Is it time to plan some New Year’s resolutions?

In our recent Have you embraced your new found freedom? blog we talked about the opportunity that schools have been given to do what’s best for their students, and not just carry on with what you think others want; a sentiment that fits well with the idea of a new year’s resolution. So as we enter into 2017, you could think about what you’re doing in terms of assessment and consider: Are there things you could stop doing? What good practice do you want to retain? Are there new things you should start doing that you think would benefit your school?

Fear of external judgement causes a lot of us to think we have to carry out assessment and tracking in a certain way because that’s the way it’s always been done and that’s what “they” expect; “they” in many cases being Ofsted. So let’s review the Ofsted Myths page on the DfE website and look at what Ofsted says inspectors want from you. How does this marry up with what you actually want from your assessment data?

“Inspectors are interested in the effectiveness of planning rather than the form it takes.”

So Ofsted’s only interest in your planning is that it’s “effective”. That means that rather than using time completing unnecessarily detailed planning pro-formas, you can focus on the things that make your planning really impact on pupils. Formative assessment can provide the bedrock for good planning as it helps you identify who needs to learn what and how we can really move students on in their learning.

Classroom Monitor has some crucial tools to help you make your planning effective. Re-ordering the markbook and Curriculum Tracking can help you identify the objectives you need to work on. Viewing only the strands that you’re currently planning for means that you can keep focus and access objective-level data from previous ability levels. And you aren’t starting from a clean slate with your pupils.

“Ofsted will take a range of evidence into account when making judgements, including … work in pupils’ books and folders, including that held in electronic form. However, unnecessary or extensive collections of marked pupils’ work are not required for inspection.”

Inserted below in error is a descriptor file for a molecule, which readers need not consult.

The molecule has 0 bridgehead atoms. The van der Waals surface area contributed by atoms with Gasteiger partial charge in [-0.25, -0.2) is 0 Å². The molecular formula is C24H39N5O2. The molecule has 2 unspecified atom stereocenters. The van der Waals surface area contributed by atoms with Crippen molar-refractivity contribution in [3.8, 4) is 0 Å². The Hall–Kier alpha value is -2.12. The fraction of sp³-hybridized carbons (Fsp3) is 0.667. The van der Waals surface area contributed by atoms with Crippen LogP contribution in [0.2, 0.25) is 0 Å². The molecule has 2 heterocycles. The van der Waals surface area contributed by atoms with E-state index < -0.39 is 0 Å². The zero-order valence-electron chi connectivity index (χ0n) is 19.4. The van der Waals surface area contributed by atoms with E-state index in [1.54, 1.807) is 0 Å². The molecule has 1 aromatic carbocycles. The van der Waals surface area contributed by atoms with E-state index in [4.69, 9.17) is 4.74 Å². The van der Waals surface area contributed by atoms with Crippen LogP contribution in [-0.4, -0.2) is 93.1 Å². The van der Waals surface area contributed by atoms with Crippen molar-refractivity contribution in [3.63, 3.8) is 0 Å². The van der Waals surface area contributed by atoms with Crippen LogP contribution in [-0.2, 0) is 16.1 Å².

If you’re spending time photocopying children’s work or printing it out and organising it into folders, it seems that this time can easily be saved. Ofsted says that they’re happy to look in books, folders and even evidence in electronic format. So the key thing for teachers is knowing where that evidence is rather than spending time collating it.

What you could start doing differently? We often think of evidence as something we collate to demonstrate achievements to others, however evidence of what pupils can’t do can also be really valuable for informing your planning and pupils’ progress.

Classroom Monitor allows users to attach evidence to markbook assessments using either their browser, or the quick and easy app. Evidence can take the form of notes, images, video clips, audio clips or an uploaded file- whichever format it comes in. The Learning Journey can then be used to output written and photographic evidence for whoever you want to share it with or all types of evidence can be shared via online reporting to parents.

“Ofsted does not expect performance and pupil-tracking information to be presented in a particular format. Such information should be provided to inspectors in the format that the school would ordinarily use to monitor the progress of pupils in that school.”